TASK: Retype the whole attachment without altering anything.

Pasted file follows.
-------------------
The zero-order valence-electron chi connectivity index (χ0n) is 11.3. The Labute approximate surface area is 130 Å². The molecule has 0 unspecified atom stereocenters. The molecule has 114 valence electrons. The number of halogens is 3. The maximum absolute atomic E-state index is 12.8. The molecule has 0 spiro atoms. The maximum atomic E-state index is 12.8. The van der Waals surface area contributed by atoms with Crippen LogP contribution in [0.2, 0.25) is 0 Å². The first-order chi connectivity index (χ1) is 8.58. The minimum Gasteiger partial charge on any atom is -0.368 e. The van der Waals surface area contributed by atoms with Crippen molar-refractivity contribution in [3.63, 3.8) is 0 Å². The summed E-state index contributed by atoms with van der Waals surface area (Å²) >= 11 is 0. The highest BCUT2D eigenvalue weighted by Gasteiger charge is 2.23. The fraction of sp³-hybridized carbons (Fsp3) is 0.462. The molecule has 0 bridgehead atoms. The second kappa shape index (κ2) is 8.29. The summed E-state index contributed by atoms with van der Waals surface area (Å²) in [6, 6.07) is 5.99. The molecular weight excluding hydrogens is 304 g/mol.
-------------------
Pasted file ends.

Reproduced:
The zero-order valence-electron chi connectivity index (χ0n) is 11.3. The Labute approximate surface area is 130 Å². The molecule has 0 unspecified atom stereocenters. The molecule has 114 valence electrons. The number of halogens is 3. The maximum absolute atomic E-state index is 12.8. The molecule has 0 spiro atoms. The maximum atomic E-state index is 12.8. The van der Waals surface area contributed by atoms with Crippen LogP contribution in [0.2, 0.25) is 0 Å². The first-order chi connectivity index (χ1) is 8.58. The minimum Gasteiger partial charge on any atom is -0.368 e. The van der Waals surface area contributed by atoms with Crippen molar-refractivity contribution in [3.63, 3.8) is 0 Å². The summed E-state index contributed by atoms with van der Waals surface area (Å²) >= 11 is 0. The highest BCUT2D eigenvalue weighted by Gasteiger charge is 2.23. The fraction of sp³-hybridized carbons (Fsp3) is 0.462. The molecule has 0 bridgehead atoms. The second kappa shape index (κ2) is 8.29. The summed E-state index contributed by atoms with van der Waals surface area (Å²) in [6, 6.07) is 5.99. The molecular weight excluding hydrogens is 304 g/mol.